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Chinese SSD maker eyes U.S. market for 8TB drive intro

Lucas Mearian | Oct. 14, 2015
SageMicro is not the first state-backed company to fix its sights on U.S. market.

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Sage Microelectronic's 5TB SSD. Credit: SageMicro

Sage Microelectronics (SageMicro), a four-year-old company based in Hangzhou, China, plans to release an 8TB solid-state drive (SSD) next month as it attempts to break into the U.S. market.

The company, which emerged from quiet mode last year, already sells a 5TB SSD in a 2.5-in. form factor, along with SD cards and NAND flash memory controllers. The 8TB SSD simply adds another stack of eMMC flash memory crammed into a 9.5mm-high SSD.

What makes SageMicro different from most other SSD makers is that it uses eMMC, or embedded MultiMediaCard technology, which is the dense flash storage typically used in mobile devices such as smartphones.

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An internal view of SageMicro's 5TB SSD. Credit: SageMicro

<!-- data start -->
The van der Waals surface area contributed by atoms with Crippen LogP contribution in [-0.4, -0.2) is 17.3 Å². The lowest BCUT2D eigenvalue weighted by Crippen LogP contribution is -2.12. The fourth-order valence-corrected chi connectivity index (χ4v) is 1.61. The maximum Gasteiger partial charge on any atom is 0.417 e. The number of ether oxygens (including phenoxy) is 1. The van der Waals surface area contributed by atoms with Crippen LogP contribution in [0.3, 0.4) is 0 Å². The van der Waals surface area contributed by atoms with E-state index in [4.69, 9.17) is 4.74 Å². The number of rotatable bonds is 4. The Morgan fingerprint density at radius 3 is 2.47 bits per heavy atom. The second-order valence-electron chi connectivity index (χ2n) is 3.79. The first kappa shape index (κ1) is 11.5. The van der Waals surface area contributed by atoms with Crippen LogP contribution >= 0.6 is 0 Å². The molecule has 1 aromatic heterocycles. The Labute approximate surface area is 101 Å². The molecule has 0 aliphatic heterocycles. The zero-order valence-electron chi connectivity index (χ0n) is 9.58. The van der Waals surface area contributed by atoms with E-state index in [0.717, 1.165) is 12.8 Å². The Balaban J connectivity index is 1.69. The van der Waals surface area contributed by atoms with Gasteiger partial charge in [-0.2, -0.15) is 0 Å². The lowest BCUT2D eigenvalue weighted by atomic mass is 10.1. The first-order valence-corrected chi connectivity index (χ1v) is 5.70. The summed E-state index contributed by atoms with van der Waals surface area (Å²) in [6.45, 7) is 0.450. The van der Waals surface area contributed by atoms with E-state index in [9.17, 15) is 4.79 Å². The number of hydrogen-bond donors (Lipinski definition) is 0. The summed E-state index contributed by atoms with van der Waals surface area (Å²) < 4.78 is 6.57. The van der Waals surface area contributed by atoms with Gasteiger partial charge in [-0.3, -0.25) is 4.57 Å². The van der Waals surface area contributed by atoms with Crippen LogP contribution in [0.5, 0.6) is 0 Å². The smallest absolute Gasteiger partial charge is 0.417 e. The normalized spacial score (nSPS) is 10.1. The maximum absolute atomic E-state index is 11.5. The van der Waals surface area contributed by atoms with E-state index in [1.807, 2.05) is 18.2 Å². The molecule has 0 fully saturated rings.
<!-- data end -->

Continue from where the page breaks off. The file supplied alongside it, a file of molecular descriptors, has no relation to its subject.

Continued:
SageMicro would presumably lead the industry in terms of 2.5-in SDD capacity if it does begin selling a 8TB SSD next month as planned.

Jerome Lou, SageMicro's founder and CEO, said his company is already testing a 10TB SSD in house and expects it will ship sometime next year.

While SanDisk now sells a 4TB SSD and hopes to release an 8TB version this year, there are no 10TB 2.5-in SSDs on the market today.

Samsung has developed a 15.36TB SSD based on a 2.5-in. form factor, but there are few details about when it may actually go into production.

The advantage SageMicro has over other NAND flash SSD companies, according to Lou, is that it uses a denser multi-chip package. Each eMMC flash chip package offers  128GB of capacity versus 32GB packages used in other SSDs.

A major tradeoff SageMicro made in order to pitch a drive with industry-leading capacity is the lack of DRAM memory on board. No DRAM means more space for NAND flash.

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A look at the eMMC chip package on the PCB. Credit: SageMicro

DRAM in SSDs is used to cache write operations and pre-position data before it's written to the flash memory, which helps increase drive performance and endurance.

Lou, however, argued that eMMC flash has less need of DRAM because it comes natively with ECC.

"Another advantage is that everyone builds SSD controllers with wear leveling and ECC for each flash channel. So you have an ECC controller with ECC and wear leveling for all 8 or 10 channels," Lou said. " We don't care about ECC... eMMC has its own controller that takes care of ECC. That way, our controller can deal with more channels and packages of eMMC chips."

 

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